How Does Acupuncture Work?
An Acupuncturist uses Chinese Medical theory to gain insight into a person’s current state of health and how they got there. They then treat the person to restore balance and hence health. Acupuncturists use various methods of treatment, most well known is the insertion of very fine Acupuncture needles but other forms of treatment can also be used such as Tui Na (Chinese therapeutic massage) Guasha, Cupping & Moxa.
Why Does this Approach Work?
The human body is a massively complex interaction of systems ( blood, fluids, lymph, muscles, organs, hormonal, nervous etc.) From this complex interaction stems all health and illness, our strengths and weaknesses and the full range of emotional and intellectual experience included in human consciousness.
Our bodies are constantly working to maintain a balance in response to things like climate, diet, stress and pathogens etc but don’t always manage it. Things can get stuck in an unhelpful state or the body’s systems can become depleted in response to these life pressures.
Acupuncture works by stimulating the body’s natural ability to correct these imbalances; giving the body the impetus it needs to get out of unhelpful patterns and back to health. The goal in treating you is always to achieve a lasting and deep rooted change in your health and well-being, Acupuncture can achieve these wide ranging, and lasting benefits because its effectiveness is rooted in stimulating the body’s own ability to rebalance.
Uniquely amongst systems of medicine, Chinese medicine provides an integrated understanding of how imbalances occur in all aspects of our bodymind. As a consequence Acupuncture and related treatments are able to influence all aspects of a person from the physical through to the mental & emotional simultaneously.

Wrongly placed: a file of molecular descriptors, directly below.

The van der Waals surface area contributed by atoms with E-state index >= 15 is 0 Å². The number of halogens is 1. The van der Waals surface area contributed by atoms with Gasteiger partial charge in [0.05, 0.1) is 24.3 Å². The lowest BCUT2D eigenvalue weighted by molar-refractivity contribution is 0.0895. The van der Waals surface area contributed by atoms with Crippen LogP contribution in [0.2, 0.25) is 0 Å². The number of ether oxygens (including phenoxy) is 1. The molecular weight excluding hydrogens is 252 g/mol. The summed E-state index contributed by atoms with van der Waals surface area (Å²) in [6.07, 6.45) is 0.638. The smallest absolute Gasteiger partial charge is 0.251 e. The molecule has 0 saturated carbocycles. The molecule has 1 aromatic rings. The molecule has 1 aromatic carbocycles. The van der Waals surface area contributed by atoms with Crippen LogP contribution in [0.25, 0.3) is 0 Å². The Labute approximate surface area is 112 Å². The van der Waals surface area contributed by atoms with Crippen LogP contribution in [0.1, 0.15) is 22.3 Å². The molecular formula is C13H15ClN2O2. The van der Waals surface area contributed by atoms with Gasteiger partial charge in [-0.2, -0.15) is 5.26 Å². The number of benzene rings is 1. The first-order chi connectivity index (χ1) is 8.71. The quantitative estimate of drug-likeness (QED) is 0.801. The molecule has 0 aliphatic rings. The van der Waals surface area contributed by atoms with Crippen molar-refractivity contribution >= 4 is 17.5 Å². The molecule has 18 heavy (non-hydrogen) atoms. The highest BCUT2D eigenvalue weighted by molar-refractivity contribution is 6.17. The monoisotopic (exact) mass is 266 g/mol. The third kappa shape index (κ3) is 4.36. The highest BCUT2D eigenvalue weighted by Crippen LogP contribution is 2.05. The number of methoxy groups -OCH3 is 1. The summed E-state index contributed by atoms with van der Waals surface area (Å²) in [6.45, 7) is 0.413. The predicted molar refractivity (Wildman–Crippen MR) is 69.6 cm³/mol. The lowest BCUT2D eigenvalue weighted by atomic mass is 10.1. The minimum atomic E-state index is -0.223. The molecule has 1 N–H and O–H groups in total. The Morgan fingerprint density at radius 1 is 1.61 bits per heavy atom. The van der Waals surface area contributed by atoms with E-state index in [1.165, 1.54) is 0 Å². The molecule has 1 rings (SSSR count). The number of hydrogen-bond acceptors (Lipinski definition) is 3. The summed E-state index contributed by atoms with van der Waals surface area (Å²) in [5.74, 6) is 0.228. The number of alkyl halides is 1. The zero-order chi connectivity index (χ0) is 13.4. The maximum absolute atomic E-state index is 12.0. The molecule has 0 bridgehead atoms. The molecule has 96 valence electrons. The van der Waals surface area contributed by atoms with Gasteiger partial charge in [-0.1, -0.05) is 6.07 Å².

The result for us as people is improved health, more energy and greater vitality in life as well as deeper peace and emotional wellbeing.
Can Science Explain How Acupuncture Works
There is continuing research into Acupuncture and into how it works, this research is still in its early days but research has already demonstrated that Acupuncture affects numerous neuro-transmitters (signalling chemicals in the body that are key components in the functioning of our brain and nervous system) as well as activity in many aspects of the functioning of the brain. It also affects the activity of sensory nerves.
One criticism of Acupuncture by skeptics, is that Acupuncturists report being able to treat a very wide range of conditions in widely differing bodily systems but that there is no biologically plausible mechanism to explain this. On the surface this seems like quite a good criticism but, in truth, this view partly reflects a lack of understanding of the nature of Acupuncture treatment and partly ignorance of current research.
Stimulating one set of Acupuncture points produces completely different effects to stimulating a different set of Acupuncture points, this is because these are different places in the body and so, naturally, their effect on the body is different. Talking about Acupuncture as a single kind of treatment therefore, is like talking about ‘drugs’ as a single treatment. Each drug is individual and has specific effects. No-one argues that there is no biologically plausible mechanism for drugs working on different aspects of the body because people understand that different drugs are different and so affect the body differently. Similarly with Acupuncture, each combination of Acupuncture points is different and affects different areas of the functioning of the body.
On top of this, research has shown that Acupuncture influences the purinergic signalling system. This component of the neurotransmitter system affects all of the different tissue types in the body and so provides a scientifically demonstrated, direct mechanism by which Acupuncture affects many bodily systems.
To see a comparitive literature review summarising the current state of Acupuncture evidence as of 2017 visit https://www.acupuncture.org.au/resources/publications/the-acupuncture-evidence-project-a-comparative-literature-review-2017/
For professionally produced summaries of scientific evidence relating to Acupuncture for specific clinical areas visit www.evidencebasedacupuncture.org